Wonder and Awe
“How are you?” I ask. “Busy, really busy.” Just about everyone I’ve talked to in the last couple of weeks responds with that answer. “It’s the holidays, you know. So much to do.”
I find this a bit sad. Not that it’s bad to be busy. That’s fine. But that everyone is so busy, and we’re not really present. We’re focused on presents instead of being present.
Isn’t that the intention of celebrating a holiday together – to be present with each other, and to be present to something that is deeply meaningful? That is my intention for this holiday, and every day.
Earlier this week, I was driving home near the end of one of our recent rainy days. As I exited the freeway, heading west, the clouds over the distant hills were awe-inspiring. There was a little fog in the valley at the base of the hills; then the dark, tree-covered foothills themselves; and above them the last of the storm clouds, like a fluffy, white mountain range hovering over its more dense counterpart.
Behind this cloudbank, the sun was dropping towards the horizon, shining bright, golden beams of light though the gaps between their cotton-like mounds. It looked like heaven’s gate was just beyond.
The beauty was exquisite, and I reflected how every day on this planet is filled with wonder and awe – if we take the time to see it.
How do we not see it all the time? Everything in nature is miraculous. How does a blade of grass create itself, so precisely and delicately as a soft, green, pliable shoot from a tiny seed? Or an oak know how to unfold itself from an acorn? How can we not marvel at everything around us?
Yes, every day is full of wonder, from the most bitter winter day to summer’s blaze of glory. Do we have the eyes to see it, or are we “too busy”? How we choose to look at what is around us determines not only what we see, but how we feel about life.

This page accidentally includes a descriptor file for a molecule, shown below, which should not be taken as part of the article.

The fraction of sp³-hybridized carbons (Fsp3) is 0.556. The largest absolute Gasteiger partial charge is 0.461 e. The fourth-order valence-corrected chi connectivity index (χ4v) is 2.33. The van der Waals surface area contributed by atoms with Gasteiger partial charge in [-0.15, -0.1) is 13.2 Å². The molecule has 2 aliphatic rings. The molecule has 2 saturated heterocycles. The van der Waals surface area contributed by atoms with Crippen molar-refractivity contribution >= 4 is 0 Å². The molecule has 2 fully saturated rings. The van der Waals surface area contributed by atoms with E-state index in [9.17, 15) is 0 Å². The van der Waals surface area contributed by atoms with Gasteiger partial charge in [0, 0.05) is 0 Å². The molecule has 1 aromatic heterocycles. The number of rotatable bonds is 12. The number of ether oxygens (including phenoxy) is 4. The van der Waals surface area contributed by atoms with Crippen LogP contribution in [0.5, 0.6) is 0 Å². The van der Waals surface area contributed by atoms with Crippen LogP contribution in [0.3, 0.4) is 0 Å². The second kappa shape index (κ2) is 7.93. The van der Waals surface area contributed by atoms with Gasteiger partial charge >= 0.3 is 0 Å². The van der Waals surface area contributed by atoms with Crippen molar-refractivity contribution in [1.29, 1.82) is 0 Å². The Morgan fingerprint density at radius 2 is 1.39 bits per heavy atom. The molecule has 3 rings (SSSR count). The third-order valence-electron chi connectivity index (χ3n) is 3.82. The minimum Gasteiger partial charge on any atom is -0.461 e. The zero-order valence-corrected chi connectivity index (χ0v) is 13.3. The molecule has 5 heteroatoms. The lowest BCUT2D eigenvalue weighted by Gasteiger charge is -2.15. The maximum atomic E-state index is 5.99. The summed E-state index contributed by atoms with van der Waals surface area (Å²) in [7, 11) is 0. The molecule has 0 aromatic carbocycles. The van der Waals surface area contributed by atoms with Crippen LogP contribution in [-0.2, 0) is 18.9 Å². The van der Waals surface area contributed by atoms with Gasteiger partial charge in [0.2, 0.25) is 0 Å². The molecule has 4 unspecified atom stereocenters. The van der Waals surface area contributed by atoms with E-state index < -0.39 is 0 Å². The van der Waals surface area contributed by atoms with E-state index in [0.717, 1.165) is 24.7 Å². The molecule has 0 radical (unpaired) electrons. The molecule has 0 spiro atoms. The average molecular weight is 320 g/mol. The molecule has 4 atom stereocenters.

At this winter Solstice here in North America on December 21st (or reflect on your coming summer if you are down under), we can look at the longest night and the dark, cold days ahead with dread and sorrow, or we can wonder at the icicles or the rain, the cycle of life, the rabbit camouflaged in the snow. We can allow the quiet time of nature to foster our own quiet time, seeking the inner light, like the lone candle lit in the darkness. It is the darkness of winter that reveals the brilliance of that light.
How fitting that, during this winter season, I have been called to begin a new spiritual community, called Awakening Heart. I have named it so because I rise every morning inspired to connect more deeply to the Divine and to support you in awakening to your Divine nature. The heart is the essence of this process. When we heal and open the heart, allowing love to pour through us, awakening naturally and spontaneously unfolds.
Thus, Awakening Heart was born… and will be gathering on the 2nd Sunday of every month in Palo Alto, CA. If you are local, please join me and invite anyone who is called to awaken their True Self. Information is below or on the Awakening Heart Spiritual Community webpage.
I am also expanding my online presence this winter – beginning with my new monthly column, Awakening Through the Seasons, in Sibyl Magazine: For the Spirit and Soul of Woman, online in January. Sibyl Magazine is filled with inspiring articles and poetry for your unfolding spiritual journey.
Winter, more than any season, challenges us to go deeper within, to find our faith and light in the time of darkness. That light, more than anything else, fills us with wonder and awe – that we have everything we long for, right here, inside. Take the time to go inward, and trust that winter’s long embrace makes way for seeds of something greater to germinate.
Have a blessed Solstice. Peace and Love to you.